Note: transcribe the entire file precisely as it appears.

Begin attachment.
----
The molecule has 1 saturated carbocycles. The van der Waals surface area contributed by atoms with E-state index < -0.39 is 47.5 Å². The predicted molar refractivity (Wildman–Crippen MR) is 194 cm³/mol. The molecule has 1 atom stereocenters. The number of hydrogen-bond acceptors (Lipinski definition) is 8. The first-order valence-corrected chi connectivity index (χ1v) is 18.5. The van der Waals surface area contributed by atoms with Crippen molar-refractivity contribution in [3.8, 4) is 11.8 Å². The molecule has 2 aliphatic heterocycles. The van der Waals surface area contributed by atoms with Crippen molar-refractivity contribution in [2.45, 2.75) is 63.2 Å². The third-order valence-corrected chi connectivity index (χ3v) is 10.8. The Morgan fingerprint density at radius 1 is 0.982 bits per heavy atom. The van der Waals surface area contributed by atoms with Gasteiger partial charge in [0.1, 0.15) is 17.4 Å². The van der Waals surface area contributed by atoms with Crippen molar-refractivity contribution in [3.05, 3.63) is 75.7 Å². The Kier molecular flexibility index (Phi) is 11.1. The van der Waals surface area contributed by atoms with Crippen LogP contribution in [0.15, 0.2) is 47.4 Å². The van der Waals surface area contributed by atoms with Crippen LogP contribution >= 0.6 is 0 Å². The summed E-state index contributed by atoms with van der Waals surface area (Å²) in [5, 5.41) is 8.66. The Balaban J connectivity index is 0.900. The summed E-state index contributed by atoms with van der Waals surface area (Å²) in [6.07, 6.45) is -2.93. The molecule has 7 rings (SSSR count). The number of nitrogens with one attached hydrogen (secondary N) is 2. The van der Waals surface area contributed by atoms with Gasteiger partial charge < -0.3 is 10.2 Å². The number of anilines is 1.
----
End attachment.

The molecule has 1 saturated carbocycles. The van der Waals surface area contributed by atoms with E-state index < -0.39 is 47.5 Å². The predicted molar refractivity (Wildman–Crippen MR) is 194 cm³/mol. The molecule has 1 atom stereocenters. The number of hydrogen-bond acceptors (Lipinski definition) is 8. The first-order valence-corrected chi connectivity index (χ1v) is 18.5. The van der Waals surface area contributed by atoms with Crippen molar-refractivity contribution in [3.8, 4) is 11.8 Å². The molecule has 2 aliphatic heterocycles. The van der Waals surface area contributed by atoms with Crippen molar-refractivity contribution in [2.45, 2.75) is 63.2 Å². The third-order valence-corrected chi connectivity index (χ3v) is 10.8. The Morgan fingerprint density at radius 1 is 0.982 bits per heavy atom. The van der Waals surface area contributed by atoms with Gasteiger partial charge in [0.1, 0.15) is 17.4 Å². The van der Waals surface area contributed by atoms with Crippen molar-refractivity contribution in [3.05, 3.63) is 75.7 Å². The Kier molecular flexibility index (Phi) is 11.1. The van der Waals surface area contributed by atoms with Crippen LogP contribution in [0.15, 0.2) is 47.4 Å². The van der Waals surface area contributed by atoms with Crippen LogP contribution >= 0.6 is 0 Å². The summed E-state index contributed by atoms with van der Waals surface area (Å²) in [5, 5.41) is 8.66. The Balaban J connectivity index is 0.900. The summed E-state index contributed by atoms with van der Waals surface area (Å²) in [6.07, 6.45) is -2.93. The molecule has 7 rings (SSSR count). The number of nitrogens with one attached hydrogen (secondary N) is 2. The van der Waals surface area contributed by atoms with Gasteiger partial charge < -0.3 is 10.2 Å². The number of anilines is 1.